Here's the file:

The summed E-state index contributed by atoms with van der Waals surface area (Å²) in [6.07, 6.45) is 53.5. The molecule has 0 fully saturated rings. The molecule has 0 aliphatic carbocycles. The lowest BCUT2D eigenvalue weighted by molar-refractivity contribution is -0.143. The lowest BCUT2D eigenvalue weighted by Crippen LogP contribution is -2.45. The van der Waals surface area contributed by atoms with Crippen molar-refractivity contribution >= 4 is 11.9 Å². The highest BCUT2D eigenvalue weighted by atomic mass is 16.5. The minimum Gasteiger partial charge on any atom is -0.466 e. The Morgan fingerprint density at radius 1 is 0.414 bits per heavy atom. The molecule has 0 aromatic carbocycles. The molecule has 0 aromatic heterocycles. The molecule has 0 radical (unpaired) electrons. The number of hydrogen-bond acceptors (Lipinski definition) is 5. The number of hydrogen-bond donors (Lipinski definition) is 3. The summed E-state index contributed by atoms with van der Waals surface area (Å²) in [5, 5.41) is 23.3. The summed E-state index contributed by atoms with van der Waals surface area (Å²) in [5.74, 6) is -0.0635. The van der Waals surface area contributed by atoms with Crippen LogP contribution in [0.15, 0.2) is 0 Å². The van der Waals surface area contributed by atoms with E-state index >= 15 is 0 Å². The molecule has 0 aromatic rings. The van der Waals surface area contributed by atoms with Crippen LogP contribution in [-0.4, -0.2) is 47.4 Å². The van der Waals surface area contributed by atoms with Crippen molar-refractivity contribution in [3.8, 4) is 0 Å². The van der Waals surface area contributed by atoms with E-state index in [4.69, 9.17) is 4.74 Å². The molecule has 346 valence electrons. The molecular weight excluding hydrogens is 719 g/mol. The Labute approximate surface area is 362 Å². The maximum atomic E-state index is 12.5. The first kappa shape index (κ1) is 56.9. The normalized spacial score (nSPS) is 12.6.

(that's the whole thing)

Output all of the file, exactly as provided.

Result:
The summed E-state index contributed by atoms with van der Waals surface area (Å²) in [6.07, 6.45) is 53.5. The molecule has 0 fully saturated rings. The molecule has 0 aliphatic carbocycles. The lowest BCUT2D eigenvalue weighted by molar-refractivity contribution is -0.143. The lowest BCUT2D eigenvalue weighted by Crippen LogP contribution is -2.45. The van der Waals surface area contributed by atoms with Crippen molar-refractivity contribution >= 4 is 11.9 Å². The highest BCUT2D eigenvalue weighted by atomic mass is 16.5. The minimum Gasteiger partial charge on any atom is -0.466 e. The Morgan fingerprint density at radius 1 is 0.414 bits per heavy atom. The molecule has 0 aromatic carbocycles. The molecule has 0 aromatic heterocycles. The molecule has 0 radical (unpaired) electrons. The number of hydrogen-bond acceptors (Lipinski definition) is 5. The number of hydrogen-bond donors (Lipinski definition) is 3. The summed E-state index contributed by atoms with van der Waals surface area (Å²) in [5, 5.41) is 23.3. The summed E-state index contributed by atoms with van der Waals surface area (Å²) in [5.74, 6) is -0.0635. The van der Waals surface area contributed by atoms with Crippen LogP contribution in [0.15, 0.2) is 0 Å². The van der Waals surface area contributed by atoms with E-state index >= 15 is 0 Å². The molecule has 0 aromatic rings. The van der Waals surface area contributed by atoms with Crippen LogP contribution in [-0.4, -0.2) is 47.4 Å². The van der Waals surface area contributed by atoms with Crippen molar-refractivity contribution in [3.8, 4) is 0 Å². The van der Waals surface area contributed by atoms with E-state index in [4.69, 9.17) is 4.74 Å². The molecule has 346 valence electrons. The molecular weight excluding hydrogens is 719 g/mol. The Labute approximate surface area is 362 Å². The maximum atomic E-state index is 12.5. The first kappa shape index (κ1) is 56.9. The normalized spacial score (nSPS) is 12.6.